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Discussion Starter · #1 ·
This is a special opinion that I'm seeking here. My old man was/is an avid outdoorsman who had a traumatic brain injury. Basically he has all his mental faculties, just has the same limitations as someone who has had a stroke. He has about 75% use of his left side, plus has limited mobility in that left shoulder. He also shoots from that shoulder. We are getting him into a light 28 gauge for dove etc.

However, we are also both avid turkey hunters and I am looking for a gun that he can move easily with minimal weight that can still knock a turkey down at 35-40 yrds. Thinking about those NEF Pardner single shot 20 ga that are super light and easy to swing. I would be carrying the gun around but as far as getting him set up to shoot and able to move it easily.

What do yall think? Also thinking of getting a 10ga Pardner Turkey for myself, always wanted one, but those things are 9lbs.
 

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Did you consider a light 20 gauge semiauto for everything? A 20 gauge with a Polychoke should do the job for everything your father wants to shoot. Maybe unscrew the Poly and put in a turkey choke in during turkey season. Leave the Poly II the rest of the time.

I use a Franchi 48. They are very light and in 20 gauge will sufffice. It does for me. Lots of folks around here use 20 gauge for turkey and are very successful with it.
 

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Of all the guns I own, a six pound Citori 20 gauge is the only one that will really hurt you if you shoot it.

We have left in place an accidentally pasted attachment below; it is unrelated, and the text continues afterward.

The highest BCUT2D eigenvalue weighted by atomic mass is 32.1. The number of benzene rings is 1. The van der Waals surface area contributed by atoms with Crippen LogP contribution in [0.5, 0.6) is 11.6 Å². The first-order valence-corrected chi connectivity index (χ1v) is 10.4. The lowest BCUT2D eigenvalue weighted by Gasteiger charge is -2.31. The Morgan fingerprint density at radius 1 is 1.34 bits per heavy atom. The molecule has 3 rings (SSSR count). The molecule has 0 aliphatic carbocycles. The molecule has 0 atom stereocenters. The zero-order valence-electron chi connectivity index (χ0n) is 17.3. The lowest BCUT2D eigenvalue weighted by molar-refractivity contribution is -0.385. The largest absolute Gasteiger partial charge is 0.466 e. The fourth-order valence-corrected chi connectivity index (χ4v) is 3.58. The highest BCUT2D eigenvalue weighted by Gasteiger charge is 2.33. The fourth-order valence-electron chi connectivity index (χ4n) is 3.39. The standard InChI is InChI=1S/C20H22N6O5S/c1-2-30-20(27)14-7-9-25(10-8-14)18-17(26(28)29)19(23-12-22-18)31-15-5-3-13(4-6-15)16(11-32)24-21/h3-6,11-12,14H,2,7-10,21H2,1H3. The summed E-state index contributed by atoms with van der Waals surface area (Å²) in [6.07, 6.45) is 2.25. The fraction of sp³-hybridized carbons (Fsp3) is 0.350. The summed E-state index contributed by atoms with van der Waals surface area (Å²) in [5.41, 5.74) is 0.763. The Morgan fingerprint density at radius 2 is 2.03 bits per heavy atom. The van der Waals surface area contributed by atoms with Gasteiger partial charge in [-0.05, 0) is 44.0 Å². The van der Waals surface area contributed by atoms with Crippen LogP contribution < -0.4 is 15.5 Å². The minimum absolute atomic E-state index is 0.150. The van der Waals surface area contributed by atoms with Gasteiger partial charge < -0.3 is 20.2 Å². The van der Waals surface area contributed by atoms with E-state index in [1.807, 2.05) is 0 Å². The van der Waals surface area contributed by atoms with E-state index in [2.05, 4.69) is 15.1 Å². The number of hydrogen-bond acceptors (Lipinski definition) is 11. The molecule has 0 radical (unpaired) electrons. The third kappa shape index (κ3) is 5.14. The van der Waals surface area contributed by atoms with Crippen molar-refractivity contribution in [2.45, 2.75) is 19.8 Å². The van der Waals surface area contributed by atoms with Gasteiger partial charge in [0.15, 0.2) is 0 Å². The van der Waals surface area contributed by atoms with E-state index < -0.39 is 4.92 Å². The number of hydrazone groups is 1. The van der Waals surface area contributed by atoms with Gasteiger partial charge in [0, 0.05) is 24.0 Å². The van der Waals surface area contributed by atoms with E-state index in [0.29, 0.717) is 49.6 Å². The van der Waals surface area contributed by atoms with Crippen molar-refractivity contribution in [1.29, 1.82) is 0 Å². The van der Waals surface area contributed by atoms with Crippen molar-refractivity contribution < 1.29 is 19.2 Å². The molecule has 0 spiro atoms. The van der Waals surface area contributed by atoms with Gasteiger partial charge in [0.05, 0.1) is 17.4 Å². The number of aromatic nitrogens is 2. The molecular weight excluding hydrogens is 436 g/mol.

A super lightweight 20 gauge single shot would be a terrific, horrible "kicker", especially with heavy turkey loads. Please don't. It sounds like a good idea, but it isn't.

A 20 gauge gas operated semi, of reasonable weight, say seven pounds, shooting an ounce of #6 shot through a really, good tight turkey choke, is the way to go here.

Wal Mart sells a Charles Daly 20 gauge semi that should fill the bill nicely, for about $300 brand new.

I have about five friends that own those guns, and they all work fine for occasional use. Your Daddy isn't going to pound it to death shooting thousands of clay birds a year. You'll hear people trashing Turkish guns, but this one model is the one I know has given a lot of my friends complete satisfaction as a "wife gun, extra gun, kid's gun, or beater gun", and it should be perfect for your Daddy.

By the way, thanks for worrying about your Daddy, and trying to get him back in the field. I can only hope my boys will care as much about me, when it finally comes my turn to get old. :wink:
 

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id say the extrema its lite and has no recoil its easy to move around, and you can get it in camo. couse you dont have brake the barrel or pump and when you put the shell in all you have to do is press a button to close the chamber. i feel as a man that even if i was hurt id like to do stuff myself. hope i didnt offend you, if i did im sry.
 

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Discussion Starter · #6 ·
No..... no offense taken. He is very much a "ill do it myself" guy.

After thinking about it, I've decided that an auto like an extrema might be the way to go for a lot of reasons. Recoil, lightweight and as opposed to a pump there is no issues of arm movement to get that rare but possible 2nd shot. Also looking at the benelli's with the pistol type grip. for added stability, don't know. Want to get my hands on one to see for myself. Thanks for all the suggestions.
 

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http://www.16ga.com/forum/viewtopic.php?t=4379

If he can work a pump (I know that really isn't what you are looking for), here is a screw in choke 16 ga BPS (bottom eject for a lefty!) They weigh around 6.75 - 7 lbs

Here is a Remington 1100 with 25 " barrels with screw ins They weigh around 7 lbs

http://www.gunsamerica.com/977000735/Gu ... _16_ga.htm